Phoenix Garden

I discovered it by chance on the net and we determined to look for it when next in London. Phoenix Garden https://www.facebook.com/thephoenixgarden/ is situated between Soho and Covent Garden. We found it after some searching. It is a little oasis in the middle of the busy city.It is bordered by Large apartment buildings, The Church of St. Giles in the Fields and the Phoenix Theatre, and yet is utterly peaceful. It is purposely laid out to encourage wildlife and insects, with dense bushes and the odd pile of bricks. Frogs spawn in a little pond and comfortable benches invite visitors to rest in peaceful surroundings. We have returned there many times
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The Legal District

One morning we walked from our hotel to Russell Square along Southampton Row. At High Holborn we turned left, passing the beautiful “Half Timbered” Staple Inn, one of the few buildings that survived The Great Fire of London. In Chancery Lane we passed The London Silver Vaults. We have yet to explore that. From here we made our way to Lincoln’s Inn Fields. What a haven of tranquillity. Great expanses of lawns, Maple trees dropping their golden autumn leaves, imposing red brick buildings with windows and doors trimmed in sandstone and a singular lack of tourists. We passed entrance doors to Barristers offices with name boards of the occupants. There were a small number of Sirs, but mainly Mr. It seams to be a male dominated profession. From one place we could see The Old father Thames. We shall return there one day.

Case files

We sat one morning at Cafe’ Apostrophe enjoying our cups of Cappuccino. It was with amusement that I watched suited businessmen enjoying their plates of hot oats porridge.
On the other side of the street, outside The Royal Court of Justice, legal staff wheeled trolleys of case files. The amount of paperwork lawyers have to go through is staggering.

The Reading Room

Close to our usual Bloomsbury Hotel is the British Museum. We often pop in for a cup of coffee and a bun in the Cafe’ and than have a short look around. The centre court is occupied by the circular building, that used to house the British Library’s Reading room. Over the years it was used by Karl Marx, Oscar Wilde, Mahatma Gandhi, Rudyard Kipling, George Orwell, George Bernard Shaw, Mark Twain, Vladimir Lenin,Virginia Woolf, H: G: Wells and Sir Arthur Conan Doyle amongst many other notable Persons. It reeked of history. On one visit I was determined to visit it and to find the regular seat of my favourite South African author Lawrence G. Green, but sadly the interior had been gutted to make space for the exhibition of the Chinese Terra Cotta Warriors. There was talks of it eventually being restored to its original glory, but this has sadly not happened.

The Umbrella Shop

When visiting London we like to stay in bloomsbury. After a solid breakfast in our hotel we often walk to the centre passing through Soho. At New Oxford Street we pass “The Umbrella Shop” James Smith & Sons. James Smith & Sons was founded in 1830 in Foubert’s Place. In 1865 it moved to its present place in New Oxford Street and has remained there almost unchanged. Apart from umbrellas, it makes and stocks Gentlemen’s canes and shooting sticks. The Umbrella Shop is known by all the Black Cab drivers, who learn its position as part of “The Knowledge”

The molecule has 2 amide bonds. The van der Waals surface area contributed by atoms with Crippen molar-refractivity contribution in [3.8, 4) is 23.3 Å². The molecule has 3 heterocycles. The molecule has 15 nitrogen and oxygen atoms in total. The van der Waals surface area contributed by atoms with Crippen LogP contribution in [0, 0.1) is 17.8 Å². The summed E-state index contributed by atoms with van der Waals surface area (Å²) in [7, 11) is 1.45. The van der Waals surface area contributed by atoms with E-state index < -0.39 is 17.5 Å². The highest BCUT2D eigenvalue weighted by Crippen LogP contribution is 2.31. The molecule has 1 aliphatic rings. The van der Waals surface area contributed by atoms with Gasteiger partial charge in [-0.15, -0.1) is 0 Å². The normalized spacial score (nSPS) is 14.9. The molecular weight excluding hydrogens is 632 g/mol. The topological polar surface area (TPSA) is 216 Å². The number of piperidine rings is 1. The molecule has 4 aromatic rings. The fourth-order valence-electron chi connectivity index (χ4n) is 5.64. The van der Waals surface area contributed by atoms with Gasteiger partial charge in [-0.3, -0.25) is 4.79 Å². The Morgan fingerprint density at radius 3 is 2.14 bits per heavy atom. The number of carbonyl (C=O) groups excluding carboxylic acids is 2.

Cittie of Yorke

At one of our early trips to London we visited the old pub Cittie of Yorke on High Holborn.
Cittie of Yorke has Britain’s longest bar and private booths along one wall. These booths are often occupied by the legal professionals from the nearby Grey’s Inn. It is heated by a large triangular iron fireplace. The fireplace has no chimney but flues that run below the wooden floor. It was build in 1920, but there has been a pub on this site since 1430

In a London park

We love London and go there as often as we can. We are long past going to the tourist sights and now enjoy the parks and the London life in general. We visit our favourite restaurants and Cafes and generally watch life go by. We are often there in autumn when red and golden leaves decorate the parks. we enjoy passing the many institutions in Bloomsbury where our usual hotels is situated. I shall use the next few posts on London pictures

Flexible barcode

The second stage of the Copenhagen Metro is nearing completion, but the city is still dotted with its construction sites. This one is situated at the end of the beautiful lakes that flow through Copenhagen. The company constructing the Metro have put a lot of effort into making the sites as nice looking as possible and have decorated the hoardings in all sort of creative ways.
I enjoy walking along the lakes, that many hundreds of years ago were constructed to imitate the Seine in Paris and do it very successfully.

Friends

Few in the neighbourhood will remember when Udmirs Kiosk was not there. Udmir is Turkish. He is pleasant to all and often has a few little treats for the children. For most of the day small groups of, what looks like socially disadvantaged people, gather outside to chat and drink beer. The beer is often bought on credit from Udmir. He is always kind, but I have heard, that he controls the credit with a firm hand and should any of them get unruly he will send them packing.
This part of Copenhagen is undergoing great change. Situated near the old Carlsberg brewery, it was, and still is a “Workers” part of the City. A former socialist prime minister live for many years in his modest flat in the area. Now the old Carlsberg site is being developed with high rise luxury flats and shopping centres. This rubs of on the area and property prices are rising
Camera Nikon D750